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Choosing a wind instrument

Instruments to choose from:

Flute, Clarinet in B flat, Oboe, Bassoon, French Horn, Trumpet in B flat, Tenor Trombone, Euphonium/Baritone and Tuba are the instruments which are commonly found in wind bands.  Trumpets, Trombones, Alto,Tenor and Baritone Saxophones are found in Big Bands whilst Dixieland Bands have Clarinets, Trumpets, Trombones and Tenor Saxophones.  Flute, Clarinet in B flat, Oboe, Bassoon, French Horn, Trumpet in B flat, Tenor Trombone and Tuba are found in orchestras.

Which instrument?

"So which instrument should I choose?" I hear you asking.  Well, the instrument that you'd really like to play.  This might sound a bit obvious, but if you are being directed towards or persuaded to play a particular instrument, you should ask that person why he/she wants you to play a particular instrument.  Is it because it's good for you, or are there other reasons, like it's the instrument that's needed to make up an ensemble, or the instrument which no-one is currently playing?  You should choose the instrument that you really want to play.

Having said that, there are fewer students who choose the Oboe, Bassoon, French Horn and Tuba, largely because of their cost.  You will be welcome anywhere if you play one of these instruments.  This is not to say that players of other instruments are any the less welcome, but there are simply more of them, so competition for places in orchestras and wind bands will be extremely keen.  The four most popular instruments are Flute, Clarinet in B flat, Trumpet in B flat and Alto Saxophone.

The best way to choose an instrument is to do a little research and then try some for yourself.  Most music shops will allow you to try instruments that you want to play.  If you'd like to know what each instrument looks and sounds like, please visit the outstanding web site of The Philharmonia Orchestra:  http://www.philharmonia.co.uk/thesoundexchange/the_orchestra/instruments/

Physical considerations:

You should also consider the shape of your mouth, the state of your teeth and the length of your arms.  If your top lip has a loop which is below the centre of your top lip, you are going to have difficulty playing a trumpet or a flute.  If you have two front, centre teeth which are not absolutely flat, or if you are going to need orthodontic treatment (which usually involves wearing braces), then it's not going to be easy for you to play a brass instrument.  If your arms are very short, playing the flute or trombone could be troublesome.  For the flute, there are headpieces with a curve in them which will allow small, beginning flautists to be able to play the Flute more easily.  For the trombone, there are slide extensions which help young trombonists reach the 6th and 7th positions.  Basically, if you really want to play a particular instrument and are prepared to overcome any physical difficulties that playing that instrument presents, no-one is going to persuade you differently.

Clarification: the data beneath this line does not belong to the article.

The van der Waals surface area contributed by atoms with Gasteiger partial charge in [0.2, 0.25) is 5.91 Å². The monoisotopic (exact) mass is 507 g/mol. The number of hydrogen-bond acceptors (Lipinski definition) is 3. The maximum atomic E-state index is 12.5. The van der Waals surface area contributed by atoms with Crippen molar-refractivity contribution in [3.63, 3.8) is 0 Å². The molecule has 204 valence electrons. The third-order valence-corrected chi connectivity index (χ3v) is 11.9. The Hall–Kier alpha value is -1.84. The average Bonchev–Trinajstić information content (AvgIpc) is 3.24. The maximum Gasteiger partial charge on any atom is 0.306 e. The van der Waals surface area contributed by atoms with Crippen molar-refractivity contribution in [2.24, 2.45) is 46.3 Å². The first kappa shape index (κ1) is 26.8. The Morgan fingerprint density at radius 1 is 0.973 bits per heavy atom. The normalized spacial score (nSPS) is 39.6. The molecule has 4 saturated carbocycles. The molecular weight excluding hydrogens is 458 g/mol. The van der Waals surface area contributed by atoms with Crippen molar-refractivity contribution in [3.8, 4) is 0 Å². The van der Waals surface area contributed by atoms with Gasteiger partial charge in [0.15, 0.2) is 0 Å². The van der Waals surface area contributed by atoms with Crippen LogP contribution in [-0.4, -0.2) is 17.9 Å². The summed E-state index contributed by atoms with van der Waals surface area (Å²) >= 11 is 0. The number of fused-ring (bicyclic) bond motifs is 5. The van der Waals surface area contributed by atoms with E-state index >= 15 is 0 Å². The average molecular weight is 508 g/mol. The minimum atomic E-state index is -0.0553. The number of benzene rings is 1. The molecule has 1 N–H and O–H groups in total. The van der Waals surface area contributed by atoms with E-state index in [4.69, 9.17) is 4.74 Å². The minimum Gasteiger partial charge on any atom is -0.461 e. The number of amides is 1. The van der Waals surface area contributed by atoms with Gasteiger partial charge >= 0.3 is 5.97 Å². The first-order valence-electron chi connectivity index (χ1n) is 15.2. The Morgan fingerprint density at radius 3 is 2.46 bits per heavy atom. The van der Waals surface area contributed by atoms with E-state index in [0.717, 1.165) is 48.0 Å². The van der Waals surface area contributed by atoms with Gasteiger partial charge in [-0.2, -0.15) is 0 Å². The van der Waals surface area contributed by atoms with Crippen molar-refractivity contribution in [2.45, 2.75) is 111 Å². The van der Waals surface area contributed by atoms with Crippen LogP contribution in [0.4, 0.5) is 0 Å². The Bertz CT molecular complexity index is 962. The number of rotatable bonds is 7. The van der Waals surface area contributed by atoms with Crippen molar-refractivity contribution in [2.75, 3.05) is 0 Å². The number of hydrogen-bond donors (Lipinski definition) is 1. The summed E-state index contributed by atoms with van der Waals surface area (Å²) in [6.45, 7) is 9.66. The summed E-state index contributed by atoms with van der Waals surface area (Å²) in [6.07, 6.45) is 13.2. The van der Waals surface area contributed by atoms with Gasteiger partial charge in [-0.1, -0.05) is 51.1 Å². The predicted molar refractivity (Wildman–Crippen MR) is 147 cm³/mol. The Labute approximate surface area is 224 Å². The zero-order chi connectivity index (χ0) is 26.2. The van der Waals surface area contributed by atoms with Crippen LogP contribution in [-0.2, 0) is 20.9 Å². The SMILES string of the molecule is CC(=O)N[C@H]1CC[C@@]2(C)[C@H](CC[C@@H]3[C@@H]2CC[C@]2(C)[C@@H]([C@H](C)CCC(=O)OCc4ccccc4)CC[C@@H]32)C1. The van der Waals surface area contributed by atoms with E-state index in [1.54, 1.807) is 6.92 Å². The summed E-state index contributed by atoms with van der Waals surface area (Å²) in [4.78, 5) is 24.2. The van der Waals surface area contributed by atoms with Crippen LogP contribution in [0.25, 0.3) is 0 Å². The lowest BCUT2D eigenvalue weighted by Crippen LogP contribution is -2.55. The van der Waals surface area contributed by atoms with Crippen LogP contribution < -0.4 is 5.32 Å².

Which brand?  New, second-hand or rent?

Having settled on a choice of instrument, you will now need to choose from a vast range of instrument manufacturers.  You don't necessarily have to buy a new instrument.  Most universities, colleges of music and conservatoires have students who are always seeking to upgrade their instruments and who want to sell their current instrument.  This is a good way to buy a good quality, secondhand instrument.  Some music shops run a warrantied, second-hand musical instrument purchase scheme and if you don't want to buy an instrument outright, why not consider renting or hiring an instrument?  That way, if you don't like the instrument after having played it for a few months, you can always return it to the shop and try another instrument.  If your budget isn't large enough for an outright purchase of the instrument of your choice, or you don't want to take the risk that you may not like it, you could always consider hire-purchase or rent-to-buy.

Yamaha and Conn-Selmer instruments can be found almost everywhere in the world.  Both manufacturers make a wide range of instruments from student to professional instruments.  Their instruments are well-made, reliable and can usually be repaired in the country of purchase by factory trained technicians.  Conn-Selmer is a large instrument manufacturing group which includes these brands:
Please click on any of the brand names to be taken to their respective web sites.

When you buy an instrument, please buy a music stand.  As I say in my iBegin® books:  Please buy an adjustable music stand, as you won’t be able to play properly with your music propped up on a bookshelf or chair.  This is just as an important part of your playing as forming an embouchure, adjusting your airflow and reading the notes.  It is, in fact, just as essential as the instrument itself.

Changing instruments

Once you've become proficient in playing your instrument, you might want to play other instruments.  Easy changes to make are:  Flute to Piccolo; Oboe to Cor Anglais; Clarinet to Bass Clarinet (or Alto Clarinet if you play in a Wind Band); Alto Saxophone to Tenor or Baritone Saxophone; Trumpet to French Horn; Trumpet to Cornet or Flugelhorn; Trombone to Bass Trombone; Euphonium/Baritone to Tuba.  Clarinet to Saxophone is a fairly common combination, as the fingering of the bottom octave of the Clarinet is the same as the Saxophone family.  If you are learning your instrument to play in a brass band, then you'll be able to switch to other brass band instruments with relative ease, with the exception of the trombone.

Which clef should I learn for lower brass instruments?

If you want to play Trombone, Euphonium/Baritone or Tuba in a wind band or orchestra, then learn bass clef.  If you want to play in brass bands only, then learn treble clef.